An international research team studying data from thousands of people worldwide has shown that people's metabolisms peak earlier and decline later in life than previously thought.
The study was published in Science on August 12.
The researchers analyzed the average calories burned by more than 6,600 people ranging from a one-week-old to a 95-year-old as they went about their daily lives in 29 countries around the world. They discovered that changes in metabolism involve more than age-related changes in lifestyle or body composition.
The scientists found that infants had the highest metabolic rates of all and these rates were much higher than predicted. They discovered that energy needs shoot up during the first 12 months of life, causing a one-year-old to burn calories 50% faster for their body size than an adult.
"This is probably in part because during the first weeks of life they are mostly sedentary, and a year or so later they become really active. Besides, their resting metabolic rates go up enormously at the same time, potentially related somehow to their phenomenal growth rate," said co-corresponding author Prof. John Speakman, a researcher at the Shenzhen Institute of Advanced Technology (SIAT) of the Chinese Academy of Sciences and the University of Aberdeen.
The researchers discovered that after this initial surge in infancy, metabolism slows by about 3% each year until we reach our 20s, when it levels off into a new normal.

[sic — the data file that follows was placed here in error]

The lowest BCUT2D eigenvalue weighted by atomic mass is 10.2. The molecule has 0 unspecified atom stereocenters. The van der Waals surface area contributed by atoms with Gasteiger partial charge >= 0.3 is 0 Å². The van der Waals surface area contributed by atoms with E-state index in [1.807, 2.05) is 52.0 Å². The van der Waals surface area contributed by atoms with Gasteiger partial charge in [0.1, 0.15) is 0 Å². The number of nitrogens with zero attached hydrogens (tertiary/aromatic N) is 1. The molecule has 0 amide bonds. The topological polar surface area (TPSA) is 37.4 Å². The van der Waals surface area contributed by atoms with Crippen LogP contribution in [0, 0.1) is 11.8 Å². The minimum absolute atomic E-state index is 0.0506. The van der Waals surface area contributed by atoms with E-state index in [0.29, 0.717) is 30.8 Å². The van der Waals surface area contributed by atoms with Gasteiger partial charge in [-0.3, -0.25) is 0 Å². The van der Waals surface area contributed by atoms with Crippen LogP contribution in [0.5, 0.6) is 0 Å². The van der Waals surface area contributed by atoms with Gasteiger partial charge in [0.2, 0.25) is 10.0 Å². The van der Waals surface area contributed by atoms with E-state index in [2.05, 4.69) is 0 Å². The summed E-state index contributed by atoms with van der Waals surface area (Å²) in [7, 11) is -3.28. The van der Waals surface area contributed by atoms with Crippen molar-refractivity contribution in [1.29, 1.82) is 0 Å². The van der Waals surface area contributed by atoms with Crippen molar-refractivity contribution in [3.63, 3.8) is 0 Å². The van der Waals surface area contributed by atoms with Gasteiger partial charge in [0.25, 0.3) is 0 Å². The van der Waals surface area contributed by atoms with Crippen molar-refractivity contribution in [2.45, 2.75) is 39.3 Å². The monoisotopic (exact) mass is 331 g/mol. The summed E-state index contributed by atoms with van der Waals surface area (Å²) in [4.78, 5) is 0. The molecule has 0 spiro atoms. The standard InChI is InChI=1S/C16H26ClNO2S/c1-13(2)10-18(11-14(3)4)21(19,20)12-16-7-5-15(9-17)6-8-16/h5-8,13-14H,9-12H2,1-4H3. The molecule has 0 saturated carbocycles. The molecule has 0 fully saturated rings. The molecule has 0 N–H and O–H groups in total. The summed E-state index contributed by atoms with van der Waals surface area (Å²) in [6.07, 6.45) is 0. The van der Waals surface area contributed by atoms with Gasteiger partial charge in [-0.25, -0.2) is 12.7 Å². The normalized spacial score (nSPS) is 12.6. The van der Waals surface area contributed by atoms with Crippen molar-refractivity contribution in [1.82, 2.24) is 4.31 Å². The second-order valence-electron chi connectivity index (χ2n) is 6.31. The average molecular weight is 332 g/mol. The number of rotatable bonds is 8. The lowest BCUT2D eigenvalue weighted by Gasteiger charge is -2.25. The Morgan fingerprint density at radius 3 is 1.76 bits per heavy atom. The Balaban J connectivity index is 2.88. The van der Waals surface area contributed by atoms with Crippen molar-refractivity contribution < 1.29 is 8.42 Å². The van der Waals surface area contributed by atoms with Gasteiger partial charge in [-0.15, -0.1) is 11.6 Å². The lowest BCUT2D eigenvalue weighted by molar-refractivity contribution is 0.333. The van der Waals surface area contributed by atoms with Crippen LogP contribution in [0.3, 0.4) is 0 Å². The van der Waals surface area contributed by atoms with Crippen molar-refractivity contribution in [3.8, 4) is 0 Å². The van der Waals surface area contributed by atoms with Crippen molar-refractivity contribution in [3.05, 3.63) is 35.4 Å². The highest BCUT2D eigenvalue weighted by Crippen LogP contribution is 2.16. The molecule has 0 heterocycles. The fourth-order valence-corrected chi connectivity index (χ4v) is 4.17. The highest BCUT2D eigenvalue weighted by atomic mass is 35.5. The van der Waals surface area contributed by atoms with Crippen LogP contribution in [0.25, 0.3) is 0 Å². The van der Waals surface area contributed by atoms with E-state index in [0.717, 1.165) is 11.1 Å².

Despite the teen years being a time of growth spurts, the scientists didn't see any uptick in daily calorie needs in adolescence after they took body size into account.
"We really thought puberty would be different and it's not," said Prof. Herman Pontzer from Duke University, the other co-corresponding author of the study.
He said midlife was another surprise.
"Perhaps you've been told that it's all 'downhill after 30' when it comes to your weight. But while several factors could explain the thickening waistlines that often emerge during our prime working years, the findings suggest that a changing metabolism isn't one of them," said Prof. Pontzer.
In fact, the researchers discovered that energy expenditures during these middle decades—our 20s, 30s, 40s and 50s—were the most stable. Even during pregnancy, a woman's calorie needs were no more or less than expected as the baby grows.
The data suggest that our metabolisms don't really start to decline again until after age 60. The slowdown is gradual, only 0.7% a year. But a person in their 90s needs 26% fewer calories each day than someone in midlife.
"Lost muscle mass as we get older may be partly to blame since muscle burns more calories than fat but it's not the whole picture," said Prof. Pontzer. "We controlled for muscle mass so it seems it's because our cellular metabolism is also slowing down. We found the patterns held even when differing activity levels were taken into account."
To come up with total daily energy expenditure figures, the researchers relied on the "doubly labeled water" method, which measures the average daily metabolic rate of an organism over time. Use of this method has been limited in size and scope due to cost. For this study, multiple research laboratories combined their data in a single shared database, offering researchers a chance to achieve robust insights smaller studies couldn't reveal.
"By combining data across many component studies, this paper, for the first time, reveals what is happening to our metabolism over the whole life course and the contributions to those changes in resting and activity metabolism," said Prof. Speakman.
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